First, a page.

La La Land hopes to waltz away with 11 BAFTAs
It’ll be a strange mixture of glitter and grit that’s celebrated at this year’s BAFTA film awards.
La La Land may lead the nominations with 11 nods but, true to its British roots, tonight’s ceremony will shine the light on some truly meaningful, harder-hitting stories.
I, Daniel Blake is up for five of the night’s biggest prizes – best film, outstanding British film, best director, original screenplay and best supporting actress for Hayley Squires.
Despite winning a host of awards over the last year, including the Cannes Film Festival’s Palme d’Or, it hasn’t received any Oscar nominations. However, the drama about Britain’s welfare system will go head-to-head against the much-hyped musical later.
Beyond awards, its director Ken Loach has bolder ambitions. He wants it to encourage the production of more diverse, political and risky films – and give commissioners the confidence to invest in movies about the way we live.
It will be interesting to see if I, Daniel Blake can upset the apple cart.
La La Land is widely expected to sweep the board and, according to Variety magazine’s Steven Gaydos, the film is “right there at the BAFTAs in a big way”.
The magazine’s executive editor credits the confidence that BAFTA has shown in the film as influencing the number of Oscars nods it has received.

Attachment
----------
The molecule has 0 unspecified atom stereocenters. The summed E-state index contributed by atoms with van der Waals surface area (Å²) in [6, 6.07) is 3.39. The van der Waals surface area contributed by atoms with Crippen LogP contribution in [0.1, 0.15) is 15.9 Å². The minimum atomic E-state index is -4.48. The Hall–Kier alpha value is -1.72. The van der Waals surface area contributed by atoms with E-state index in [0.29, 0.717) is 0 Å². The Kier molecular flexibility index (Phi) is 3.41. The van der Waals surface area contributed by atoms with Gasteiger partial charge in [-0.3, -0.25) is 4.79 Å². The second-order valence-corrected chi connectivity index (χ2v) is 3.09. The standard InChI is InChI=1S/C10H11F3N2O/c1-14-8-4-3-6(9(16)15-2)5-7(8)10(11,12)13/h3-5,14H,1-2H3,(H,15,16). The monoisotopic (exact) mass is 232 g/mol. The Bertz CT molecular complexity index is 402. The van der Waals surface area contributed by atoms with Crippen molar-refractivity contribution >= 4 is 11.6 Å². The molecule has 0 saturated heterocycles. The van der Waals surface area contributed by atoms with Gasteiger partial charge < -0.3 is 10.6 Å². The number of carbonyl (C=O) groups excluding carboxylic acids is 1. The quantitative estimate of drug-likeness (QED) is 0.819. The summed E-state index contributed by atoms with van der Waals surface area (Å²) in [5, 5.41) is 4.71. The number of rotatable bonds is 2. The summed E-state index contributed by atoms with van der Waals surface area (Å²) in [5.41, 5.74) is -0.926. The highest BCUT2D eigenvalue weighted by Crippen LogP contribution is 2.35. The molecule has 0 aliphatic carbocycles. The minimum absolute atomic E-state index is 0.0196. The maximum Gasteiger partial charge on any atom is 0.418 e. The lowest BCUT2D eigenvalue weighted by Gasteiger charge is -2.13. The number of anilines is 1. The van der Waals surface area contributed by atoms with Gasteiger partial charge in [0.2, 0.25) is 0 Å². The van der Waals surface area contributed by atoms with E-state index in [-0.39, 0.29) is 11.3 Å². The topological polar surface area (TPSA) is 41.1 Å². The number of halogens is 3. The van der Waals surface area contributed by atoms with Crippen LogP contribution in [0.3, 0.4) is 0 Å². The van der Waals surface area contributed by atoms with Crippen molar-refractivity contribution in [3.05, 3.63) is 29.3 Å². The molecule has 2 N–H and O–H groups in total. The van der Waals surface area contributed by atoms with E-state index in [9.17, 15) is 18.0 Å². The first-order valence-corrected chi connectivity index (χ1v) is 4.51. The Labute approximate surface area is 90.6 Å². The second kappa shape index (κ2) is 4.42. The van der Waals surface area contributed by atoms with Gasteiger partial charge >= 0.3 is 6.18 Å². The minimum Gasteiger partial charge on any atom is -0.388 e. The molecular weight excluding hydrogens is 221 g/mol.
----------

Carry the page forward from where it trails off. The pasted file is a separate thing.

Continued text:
Mr Gaydos said: “I’m asked often about how Americans view the BAFTAs and, I think, that those nominations for La La Land really helped it be taken more seriously.
“When the UK experts come out and say ‘we think this is phenomenal’, it really has an impact.”
Like I, Daniel Blake, Fantastic Beasts And Where To Find Them is also up for five BAFTAs, including special visual effects.
Casey Affleck’s powerful performance in Manchester By The Sea is widely considered to be the one to beat in the best actor category. However, Andrew Garfield could cause an upset for his role in Mel Gibson’s pacifist war movie Hacksaw Ridge.
Garfield is certainly in with an outside chance for his portrayal of Desmond Doss, a conscientious objector who saved the lives of 75 men without firing a single shot during the bloodiest battle of WWII.
The actor has been modest about all the attention he’s been getting of late, but it is arguably one of his finest performances.
“My ego loves it – and I’m very weary of it!” he admits.
Even if Garfield doesn’t win, he will still likely have cause to celebrate. He says he fully intends to cheer-on ex-girlfriend Emma Stone – as her “biggest fan”.
She’s odds on to win best actress for La La Land, even though she’s going up against Hollywood royalty, Meryl Streep.
Other notable Britons nominated for awards include Naomie Harris, Hugh Grant and Dev Patel.
Stephen Fry returns to hosting duties – a sign that his controversial joke (that last year’s costume designer winner looked like a “bag lady”) has officially been forgiven. It will be his 12th time leading the proceedings.
And there’ll be real-life royalty sat amongst the stars. The Duke and Duchess of Cambridge have confirmed they’ll be attending. Kate Middleton will undoubtedly give Hollywood’s leading ladies a run for their money in the glamour stakes.
However, if we see a repeat of the anti-Trump political speeches of recent award shows, it could potentially be an uncomfortable watch for Prince William and his wife.
That will be the real challenge for BAFTA. Can they separate out the ceremony’s inevitable political sentiment from the messages of the films that are being celebrated?
Source: Sky News – Entertainment